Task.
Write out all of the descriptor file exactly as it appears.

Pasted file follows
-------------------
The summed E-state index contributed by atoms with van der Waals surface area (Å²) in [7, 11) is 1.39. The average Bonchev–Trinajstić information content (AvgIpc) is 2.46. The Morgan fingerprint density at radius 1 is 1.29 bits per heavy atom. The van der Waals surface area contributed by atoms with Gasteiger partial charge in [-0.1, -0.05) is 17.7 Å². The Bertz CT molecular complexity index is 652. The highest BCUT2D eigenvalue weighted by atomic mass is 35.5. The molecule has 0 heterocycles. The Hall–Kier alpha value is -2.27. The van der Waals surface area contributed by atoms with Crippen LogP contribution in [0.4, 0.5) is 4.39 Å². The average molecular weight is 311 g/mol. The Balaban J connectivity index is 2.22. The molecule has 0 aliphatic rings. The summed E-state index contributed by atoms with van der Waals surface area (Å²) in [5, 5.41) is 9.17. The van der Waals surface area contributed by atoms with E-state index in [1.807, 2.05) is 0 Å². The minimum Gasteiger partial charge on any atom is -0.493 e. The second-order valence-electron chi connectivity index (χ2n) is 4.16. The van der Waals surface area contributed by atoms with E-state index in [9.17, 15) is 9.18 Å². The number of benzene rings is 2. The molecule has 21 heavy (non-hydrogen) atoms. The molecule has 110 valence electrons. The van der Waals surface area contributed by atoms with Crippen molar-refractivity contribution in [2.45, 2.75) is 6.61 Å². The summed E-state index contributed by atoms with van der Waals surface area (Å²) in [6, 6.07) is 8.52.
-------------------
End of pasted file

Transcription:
The summed E-state index contributed by atoms with van der Waals surface area (Å²) in [7, 11) is 1.39. The average Bonchev–Trinajstić information content (AvgIpc) is 2.46. The Morgan fingerprint density at radius 1 is 1.29 bits per heavy atom. The van der Waals surface area contributed by atoms with Gasteiger partial charge in [-0.1, -0.05) is 17.7 Å². The Bertz CT molecular complexity index is 652. The highest BCUT2D eigenvalue weighted by atomic mass is 35.5. The molecule has 0 heterocycles. The Hall–Kier alpha value is -2.27. The van der Waals surface area contributed by atoms with Crippen LogP contribution in [0.4, 0.5) is 4.39 Å². The average molecular weight is 311 g/mol. The Balaban J connectivity index is 2.22. The molecule has 0 aliphatic rings. The summed E-state index contributed by atoms with van der Waals surface area (Å²) in [5, 5.41) is 9.17. The van der Waals surface area contributed by atoms with E-state index in [1.807, 2.05) is 0 Å². The minimum Gasteiger partial charge on any atom is -0.493 e. The second-order valence-electron chi connectivity index (χ2n) is 4.16. The van der Waals surface area contributed by atoms with E-state index in [9.17, 15) is 9.18 Å². The number of benzene rings is 2. The molecule has 21 heavy (non-hydrogen) atoms. The molecule has 110 valence electrons. The van der Waals surface area contributed by atoms with Crippen molar-refractivity contribution in [2.45, 2.75) is 6.61 Å². The summed E-state index contributed by atoms with van der Waals surface area (Å²) in [6, 6.07) is 8.52.